It’s All True: Imagining New York’s East Village Art Scene of the 1980s (Dissertation) by Liza Kirwin. College Park: University of Maryland, 1999.

Lawson, T. (1981). Last Exit Painting. Art Forum, 20 (2). pp. 40-47.

Moore, A., & Wacks, D. (Spring 2005). Being There: The Tribeca Neighborhood of Franklin Furnace. The Drama Review, 49 (1). Retrieved 02/09/10 from the Project MUSE website:

Museum of Modern Art. (2009). Looking at Music: Side 2. Retrieved: January 16, 2010 from the MoMA website:

In the downtown scene art and music blended, and many artists found that experimental performances and the night scene was more vital than what galleries had to offer. The MoMA exhibit “Looking at Music: Side 2” featured many of these artists, and their interviews are included in this multi-media webpage.

New York – New Wave at P.S. 1: The Armory Show of the ’80s. Retrieved 01/28/2010 from:

Art in 1980 was as much about the work, as it was about why and how it came to be shared. This alternative arts movement recognizes a series of positively received and critically acclaimed exhibitions — “The Real Estate Show” was a squat, lasting only New Years Day of 1980. It was padlocked by the police on January 2 and destroyed on the 11th. In June of 1980, Collaborative Projects organized the “Times Square Show”, which was held in a former bus depot and massage parlor. Fueled by an influx of wealth and an opulence of spending, the art world became a scene unto itself. Artists were the new rock-stars. “New York/New Wave”, at P.S. 1 , gave the movement its next legitimate venue. This clip , attributed to Paul Tschinkel, gives one a sense of the space, the work, and the context.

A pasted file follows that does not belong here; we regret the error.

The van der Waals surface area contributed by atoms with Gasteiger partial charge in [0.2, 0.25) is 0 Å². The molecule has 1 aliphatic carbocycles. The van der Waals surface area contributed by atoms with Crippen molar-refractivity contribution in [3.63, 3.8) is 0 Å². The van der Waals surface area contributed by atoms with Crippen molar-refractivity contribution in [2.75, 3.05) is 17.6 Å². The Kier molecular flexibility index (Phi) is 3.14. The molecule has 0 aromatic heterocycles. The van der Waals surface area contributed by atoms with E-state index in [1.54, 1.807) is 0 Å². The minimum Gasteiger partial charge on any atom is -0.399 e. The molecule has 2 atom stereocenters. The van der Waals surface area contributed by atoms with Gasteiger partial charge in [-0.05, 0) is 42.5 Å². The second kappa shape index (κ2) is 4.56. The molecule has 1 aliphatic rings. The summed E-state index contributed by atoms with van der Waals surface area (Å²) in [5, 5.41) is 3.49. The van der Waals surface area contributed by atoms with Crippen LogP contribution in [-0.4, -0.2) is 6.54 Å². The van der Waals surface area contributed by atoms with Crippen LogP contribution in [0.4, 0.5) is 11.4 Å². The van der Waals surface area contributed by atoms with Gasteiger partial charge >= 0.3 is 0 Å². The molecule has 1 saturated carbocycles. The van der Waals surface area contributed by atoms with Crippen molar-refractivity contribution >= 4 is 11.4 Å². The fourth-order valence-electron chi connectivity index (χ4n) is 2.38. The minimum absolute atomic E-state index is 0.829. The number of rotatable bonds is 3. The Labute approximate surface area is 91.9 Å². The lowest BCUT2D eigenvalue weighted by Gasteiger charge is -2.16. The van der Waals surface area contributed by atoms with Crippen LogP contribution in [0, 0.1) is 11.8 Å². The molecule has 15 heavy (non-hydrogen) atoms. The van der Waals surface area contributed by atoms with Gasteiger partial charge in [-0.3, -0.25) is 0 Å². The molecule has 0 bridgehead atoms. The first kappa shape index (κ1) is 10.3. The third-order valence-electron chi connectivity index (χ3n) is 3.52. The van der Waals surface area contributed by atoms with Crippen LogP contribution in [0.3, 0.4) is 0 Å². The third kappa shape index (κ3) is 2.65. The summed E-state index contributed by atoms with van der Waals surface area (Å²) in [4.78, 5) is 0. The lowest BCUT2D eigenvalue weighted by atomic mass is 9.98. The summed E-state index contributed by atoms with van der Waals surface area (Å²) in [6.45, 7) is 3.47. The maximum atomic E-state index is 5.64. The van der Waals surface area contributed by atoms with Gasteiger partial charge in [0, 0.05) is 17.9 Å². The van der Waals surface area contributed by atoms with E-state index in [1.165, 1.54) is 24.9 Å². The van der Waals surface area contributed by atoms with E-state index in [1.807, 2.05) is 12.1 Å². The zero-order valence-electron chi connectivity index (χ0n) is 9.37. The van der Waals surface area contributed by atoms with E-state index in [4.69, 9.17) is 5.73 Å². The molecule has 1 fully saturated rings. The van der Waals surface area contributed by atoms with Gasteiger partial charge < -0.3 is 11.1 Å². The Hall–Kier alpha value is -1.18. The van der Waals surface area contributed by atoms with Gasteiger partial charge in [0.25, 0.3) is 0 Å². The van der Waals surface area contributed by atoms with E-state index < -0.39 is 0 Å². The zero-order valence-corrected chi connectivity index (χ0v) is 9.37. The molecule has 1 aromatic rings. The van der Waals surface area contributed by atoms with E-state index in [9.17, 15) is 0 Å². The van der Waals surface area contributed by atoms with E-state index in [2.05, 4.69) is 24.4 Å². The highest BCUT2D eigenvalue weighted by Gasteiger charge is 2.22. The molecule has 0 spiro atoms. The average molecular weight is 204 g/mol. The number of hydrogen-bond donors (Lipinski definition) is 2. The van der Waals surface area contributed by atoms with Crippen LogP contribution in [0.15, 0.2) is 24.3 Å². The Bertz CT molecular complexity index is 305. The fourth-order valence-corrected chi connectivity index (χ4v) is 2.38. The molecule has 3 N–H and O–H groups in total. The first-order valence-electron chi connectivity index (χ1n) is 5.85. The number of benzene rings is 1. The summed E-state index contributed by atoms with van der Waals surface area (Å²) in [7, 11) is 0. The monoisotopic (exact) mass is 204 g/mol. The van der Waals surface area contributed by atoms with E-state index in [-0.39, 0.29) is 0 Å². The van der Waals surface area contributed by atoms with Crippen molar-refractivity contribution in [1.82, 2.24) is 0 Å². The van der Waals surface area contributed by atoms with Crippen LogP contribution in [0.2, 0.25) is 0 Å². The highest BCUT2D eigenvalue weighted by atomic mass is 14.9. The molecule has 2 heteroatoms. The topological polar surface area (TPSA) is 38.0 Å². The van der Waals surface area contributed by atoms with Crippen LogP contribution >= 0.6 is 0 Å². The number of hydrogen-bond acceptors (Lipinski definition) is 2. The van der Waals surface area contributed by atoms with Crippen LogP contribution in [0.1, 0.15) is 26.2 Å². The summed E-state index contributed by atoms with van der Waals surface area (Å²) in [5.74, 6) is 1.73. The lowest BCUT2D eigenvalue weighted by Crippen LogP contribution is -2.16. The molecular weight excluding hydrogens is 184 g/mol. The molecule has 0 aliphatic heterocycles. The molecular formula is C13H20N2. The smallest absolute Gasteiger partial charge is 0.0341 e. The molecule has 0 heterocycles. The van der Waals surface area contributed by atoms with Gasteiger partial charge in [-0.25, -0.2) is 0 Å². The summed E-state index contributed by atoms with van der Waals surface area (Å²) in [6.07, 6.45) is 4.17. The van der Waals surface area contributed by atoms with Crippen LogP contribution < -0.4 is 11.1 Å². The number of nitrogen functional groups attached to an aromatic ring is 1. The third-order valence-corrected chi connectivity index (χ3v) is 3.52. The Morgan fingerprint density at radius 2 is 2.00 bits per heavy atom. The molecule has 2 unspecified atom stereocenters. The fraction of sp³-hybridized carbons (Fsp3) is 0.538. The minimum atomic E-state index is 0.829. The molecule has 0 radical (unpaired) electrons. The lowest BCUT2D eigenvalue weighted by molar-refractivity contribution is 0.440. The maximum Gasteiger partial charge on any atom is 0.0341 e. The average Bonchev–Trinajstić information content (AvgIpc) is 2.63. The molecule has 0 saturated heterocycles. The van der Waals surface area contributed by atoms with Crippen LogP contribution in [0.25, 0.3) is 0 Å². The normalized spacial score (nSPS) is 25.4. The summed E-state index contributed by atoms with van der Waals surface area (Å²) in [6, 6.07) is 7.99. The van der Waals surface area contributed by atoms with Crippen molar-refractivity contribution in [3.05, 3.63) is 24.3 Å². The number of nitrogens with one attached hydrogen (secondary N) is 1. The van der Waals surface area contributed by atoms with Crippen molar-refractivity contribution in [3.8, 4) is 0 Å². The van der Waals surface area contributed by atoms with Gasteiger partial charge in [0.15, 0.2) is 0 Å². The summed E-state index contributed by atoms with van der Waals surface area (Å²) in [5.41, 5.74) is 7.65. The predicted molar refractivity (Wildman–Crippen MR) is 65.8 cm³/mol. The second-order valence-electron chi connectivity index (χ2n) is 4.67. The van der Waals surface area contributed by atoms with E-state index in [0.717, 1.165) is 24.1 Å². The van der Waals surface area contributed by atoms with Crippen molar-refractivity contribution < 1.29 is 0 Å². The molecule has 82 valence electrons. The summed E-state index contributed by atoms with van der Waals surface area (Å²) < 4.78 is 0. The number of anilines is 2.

Ricard, R. (1981). Radiant Child. Art Forum, V20(4). pp. 35-43.

Radiant Child has come to be understood as Keith Haring’s logo of a baby emitting light; in the context of this beautiful essay the term is used as a metaphor to describe the ability to define and re-invent one’s self. Many attribute this piece as a mile stone in Jean-Michel Basquiat’s career. While painting a picture of the time, Ricard discusses reasons why and how Basquiat stood out in the crowd. Anyone who ever came in contact with him, will attest to the fact that Jean-Michel was a radiant young thing.

Photograph by Hans Namuth/Courtesy of the Center for Creative Photography, University of Arizona/©1991 Hans Namuth Estate
Photograph by Hans Namuth/Courtesy of the Center for Creative Photography, University of Arizona/©1991 Hans Namuth Estate

The Boys Club:  Standing, from left, Ellsworth Kelly, Dan Flavin, Joseph Kosuth, Richard Serra, Lawrence Weiner, Nassos Daphnis, Jasper Johns, Claes Oldenburg, Salvatore Scarpitta, Richard Artschwager, Mia Westerlund Roosen, Cletus Johnson, and Keith Sonnier; foreground, from left, Andy Warhol, Robert Rauschenberg, Leo Castelli, Ed Ruscha, James Rosenquist, and Robert Barry—at the Odeon restaurant, in New York City, for the 25th anniversary of the Castelli Gallery, 1982.